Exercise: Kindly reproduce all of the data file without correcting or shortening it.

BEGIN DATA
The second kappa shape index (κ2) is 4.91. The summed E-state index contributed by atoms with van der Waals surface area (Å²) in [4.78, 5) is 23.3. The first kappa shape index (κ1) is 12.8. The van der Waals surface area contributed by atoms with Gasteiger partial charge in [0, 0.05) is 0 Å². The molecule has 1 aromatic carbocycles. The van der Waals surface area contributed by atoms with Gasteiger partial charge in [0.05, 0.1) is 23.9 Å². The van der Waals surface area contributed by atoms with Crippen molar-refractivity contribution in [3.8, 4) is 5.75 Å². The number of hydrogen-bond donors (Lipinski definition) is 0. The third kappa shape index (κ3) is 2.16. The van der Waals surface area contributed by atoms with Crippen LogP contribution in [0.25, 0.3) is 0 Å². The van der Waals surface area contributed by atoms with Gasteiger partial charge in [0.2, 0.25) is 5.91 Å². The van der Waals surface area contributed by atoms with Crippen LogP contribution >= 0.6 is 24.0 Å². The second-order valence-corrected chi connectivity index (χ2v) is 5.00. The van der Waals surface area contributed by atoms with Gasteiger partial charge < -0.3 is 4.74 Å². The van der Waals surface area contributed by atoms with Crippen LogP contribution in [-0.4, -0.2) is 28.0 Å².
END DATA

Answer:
The second kappa shape index (κ2) is 4.91. The summed E-state index contributed by atoms with van der Waals surface area (Å²) in [4.78, 5) is 23.3. The first kappa shape index (κ1) is 12.8. The van der Waals surface area contributed by atoms with Gasteiger partial charge in [0, 0.05) is 0 Å². The molecule has 1 aromatic carbocycles. The van der Waals surface area contributed by atoms with Gasteiger partial charge in [0.05, 0.1) is 23.9 Å². The van der Waals surface area contributed by atoms with Crippen molar-refractivity contribution in [3.8, 4) is 5.75 Å². The number of hydrogen-bond donors (Lipinski definition) is 0. The third kappa shape index (κ3) is 2.16. The van der Waals surface area contributed by atoms with Crippen LogP contribution in [0.25, 0.3) is 0 Å². The van der Waals surface area contributed by atoms with Gasteiger partial charge in [0.2, 0.25) is 5.91 Å². The van der Waals surface area contributed by atoms with Crippen LogP contribution >= 0.6 is 24.0 Å². The second-order valence-corrected chi connectivity index (χ2v) is 5.00. The van der Waals surface area contributed by atoms with Gasteiger partial charge < -0.3 is 4.74 Å². The van der Waals surface area contributed by atoms with Crippen LogP contribution in [-0.4, -0.2) is 28.0 Å².